Today we bring you the class of 2017; all ten new walls at Coney plus a re-freshed one by sculptor and Street Art pioneer John Ahearn.Mr. Ahearn re-casted fresh sculptures of his Boy in the Beach With Divers piece which he debuted at last year’s edition of Coney Art Walls. With fresh paint and fresh bodies the piece looks even more stunning this year.

Another updated blast from the past, Lee Quinones brings back a mural he first completed on a handball court back when he was hitting trains on the MTA 38 years ago. The center word “Graffiti” reminds us where this scene sprang from.

Lee Quinones in action at Coney Art Walls 2017 (photo © Jaime Rojo)

Lee Quinoes. “Graffiti 20/20”. “If The Battle Chooses You. Choose What You Battle With” reads the caption on top of the mural. Lee recreates an updated version of his original “Graffiti 1979” mural painted on a handball court on the Lower East Side of Manhattan, which he updated as “1990” and climbed down it in the opening of “Wild Style”, directed by Charlie Ahearn. Bringing the graffiti explosion back for a third time, you see he’s already planned ahead three years. This is one of the new walls for Coney Art Walls 2017. (photo © Jaime Rojo)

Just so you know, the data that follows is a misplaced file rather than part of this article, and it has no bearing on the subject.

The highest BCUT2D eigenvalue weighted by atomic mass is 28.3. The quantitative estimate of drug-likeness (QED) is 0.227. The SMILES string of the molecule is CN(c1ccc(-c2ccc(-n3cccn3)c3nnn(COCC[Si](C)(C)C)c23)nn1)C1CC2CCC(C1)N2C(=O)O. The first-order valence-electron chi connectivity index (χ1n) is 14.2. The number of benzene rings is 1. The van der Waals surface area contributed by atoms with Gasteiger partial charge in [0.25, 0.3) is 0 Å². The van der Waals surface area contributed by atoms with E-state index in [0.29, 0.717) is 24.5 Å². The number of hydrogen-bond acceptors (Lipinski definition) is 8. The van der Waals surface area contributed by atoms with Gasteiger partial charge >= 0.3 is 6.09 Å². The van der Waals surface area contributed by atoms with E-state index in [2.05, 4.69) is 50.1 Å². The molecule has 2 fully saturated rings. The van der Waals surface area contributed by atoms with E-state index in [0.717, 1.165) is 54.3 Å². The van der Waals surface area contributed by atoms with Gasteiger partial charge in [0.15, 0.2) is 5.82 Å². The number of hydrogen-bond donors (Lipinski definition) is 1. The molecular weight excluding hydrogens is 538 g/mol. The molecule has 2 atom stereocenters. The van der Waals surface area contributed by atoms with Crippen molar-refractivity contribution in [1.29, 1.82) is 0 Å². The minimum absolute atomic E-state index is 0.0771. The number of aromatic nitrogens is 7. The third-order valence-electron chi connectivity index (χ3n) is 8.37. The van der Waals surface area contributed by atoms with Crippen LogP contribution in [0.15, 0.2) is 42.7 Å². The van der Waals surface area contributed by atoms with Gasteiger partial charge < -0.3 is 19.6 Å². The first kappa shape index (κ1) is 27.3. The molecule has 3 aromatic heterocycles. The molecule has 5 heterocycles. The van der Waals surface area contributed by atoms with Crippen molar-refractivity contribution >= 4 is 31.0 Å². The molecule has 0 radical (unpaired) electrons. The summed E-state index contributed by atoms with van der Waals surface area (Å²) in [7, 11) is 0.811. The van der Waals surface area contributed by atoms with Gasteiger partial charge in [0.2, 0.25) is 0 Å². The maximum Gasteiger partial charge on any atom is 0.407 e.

Lee Quinones. Coney Art Walls 2017. Lee shows us a photo of the original mural that was featured in the book “Getting Up: Subway Graffiti in NYC” by Craig Castleman published in 1982 by MIT Press. (photo © Jaime Rojo)

Chris Stain. Coney Art Walls 2017 (photo © Jaime Rojo)

Chris Stain’s mural for Coney Art Walls 2017 integrates a photo taken by Martha Cooper. (photo © Jaime Rojo)

A side view of John Ahearn’s casted sculptures mounted on his wall at Coney Art Walls 2017 (photo © Jaime Rojo)

John Ahearn. Coney Art Walls 2017 (photo © Jaime Rojo)

John Ahearn before his work. Coney Art Walls 2017 (photo © Jaime Rojo)

Ad from Skewville tightens the line. Coney Art Walls 2017 (photo © Jaime Rojo)

Skewville. Coney Art Walls 2017 (photo © Jaime Rojo)

Ganzeer. Coney Art Walls 2017 (photo © Jaime Rojo)

Ganzeer. Coney Art Walls 2017 (photo © Jaime Rojo)